More thinking out loud about it, and then I'll shut up.
In the week following my mishap--and I'm reluctant to call it anything more than that because of my general dislike of drama queens--I've eaten at Panda Express nearly every day and gained three pounds. Honestly, i hit that drive through line with a certain amount of resolve, i will not have starch, just vegetables and meat but then she says, over the loudspeaker, "rice or chow mein?" And I robotically reply, "chow mein". Then I order honey walnut shrimp and Shanghai beef. And an eggroll to eat on my way back to the office.
Also, Sweet Baboo had a cold when all this happened, so now I have that too.
I had, initially decided that I must have just been tapped. I had one bruise, one scrape, and one sore leg that is getting less sore by the day. An article I read stated,
"The bumper and the hood typically hit the person's legs and hips, meaning broken bones in those areas are very common. Depending on how fast the car is going, the patient can be thrown and then head injuries and internal injuries are quite common...if there are injuries to the blood vessels or major tissue damage then there could be amputation...injuries can be complicated, sometimes taking months to recover from or worse. Some patients are permanently disabled because of this. They are unable to go back to their livelihoods."
On Wednesday, I tried a quick, ten-foot jog to cross a street. After the first two painful steps I tried a nice long power stride. OW. Then I tried to just walk briskly. OW. Then I settled for limping across the other six feet. I walked a mile with the treadmill set on 2. Limping itself isn't so bad because you get attention and sympathy, but it's exhausting and hard on your back. That day, I reluctantly made an appointment to see a doctor about my leg.
|found while looking for info on fractures.|
Thursday, I tried to jog again. I wouldn't say my leg barked so much as it let out a deep, throaty warning WOOF, the kind that Great Danes make. But, I was able to take a few strong strides, pain-free. I walked a mile with the treadmill set on 2.5. Throughout the week I continued to stand at my standing workstation, with occasional breaks spent perched or leaning on a stool. My family doc once told me, "the worst thing you can do to most injuries is to completely immobilize them."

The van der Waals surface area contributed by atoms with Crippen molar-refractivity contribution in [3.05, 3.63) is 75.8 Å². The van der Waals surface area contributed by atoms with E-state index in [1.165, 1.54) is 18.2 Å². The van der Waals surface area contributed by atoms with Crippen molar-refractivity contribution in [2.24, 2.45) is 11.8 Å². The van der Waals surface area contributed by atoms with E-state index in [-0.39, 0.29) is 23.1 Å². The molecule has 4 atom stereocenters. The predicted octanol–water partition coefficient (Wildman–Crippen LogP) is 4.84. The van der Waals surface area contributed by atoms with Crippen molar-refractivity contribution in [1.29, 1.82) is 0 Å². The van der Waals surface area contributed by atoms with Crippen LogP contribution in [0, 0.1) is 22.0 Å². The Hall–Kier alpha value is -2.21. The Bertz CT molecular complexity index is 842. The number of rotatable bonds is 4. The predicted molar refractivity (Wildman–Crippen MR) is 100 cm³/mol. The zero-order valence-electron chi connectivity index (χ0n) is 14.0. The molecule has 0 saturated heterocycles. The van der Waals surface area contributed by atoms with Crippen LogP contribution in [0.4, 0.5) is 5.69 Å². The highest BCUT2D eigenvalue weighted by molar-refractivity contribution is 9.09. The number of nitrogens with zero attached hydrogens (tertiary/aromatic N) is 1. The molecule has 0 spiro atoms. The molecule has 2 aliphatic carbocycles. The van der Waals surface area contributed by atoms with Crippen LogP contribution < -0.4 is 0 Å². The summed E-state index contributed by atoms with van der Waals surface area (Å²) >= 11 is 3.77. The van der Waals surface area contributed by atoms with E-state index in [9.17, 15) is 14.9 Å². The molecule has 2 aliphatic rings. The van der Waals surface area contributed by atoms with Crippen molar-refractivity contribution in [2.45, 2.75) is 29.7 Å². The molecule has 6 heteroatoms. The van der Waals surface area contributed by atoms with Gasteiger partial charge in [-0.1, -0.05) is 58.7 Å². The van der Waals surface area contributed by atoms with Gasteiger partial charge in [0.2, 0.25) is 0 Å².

By Friday, I could walk normally, briskly even. I did not try to jog--no sense in poking the ferret. But by then I had decided, this must not have been much if a hit, because if I had, wouldn't I have snapped a leg? Wouldn't there be numerous mentions of contusions and lacerations on my chart? I thought this until I asked Dreadpirate what she remembered, and what she told me was that about twenty or more yards ahead of me, she heard the sound of the car hitting me over her ipod and the sound of me hitting the ground. "I didn't expect that a body hitting a car would be so loud."
Sweet Baboo, and the docs I work with, reminded me that I do a lot of weight-bearing exercise, especially on my legs. I do Olympic lifting at least twice every week, and running daily. I stand in my office and don't do much sitting except at home. I'm not your typical woman pushing fifty.
Now, a pessimist might point out that if I weren't so active I wouldn't have been out there anyway, running in front of inattentive drivers. I would argue that i could have just as easily been walking across a parking lot, from my car to the store or work, when I was hit. So the take away message here is this: get out there and start moving and lifting weights.
I've spent a week perseverating and processing and thinking about this and I've decided that as of midnight tonight, time's up. Suck it up, princess. Walk it off soldier. Drink some water. This race we call life is still ahead of you and you haven't reached the finish line yet, so keep moving.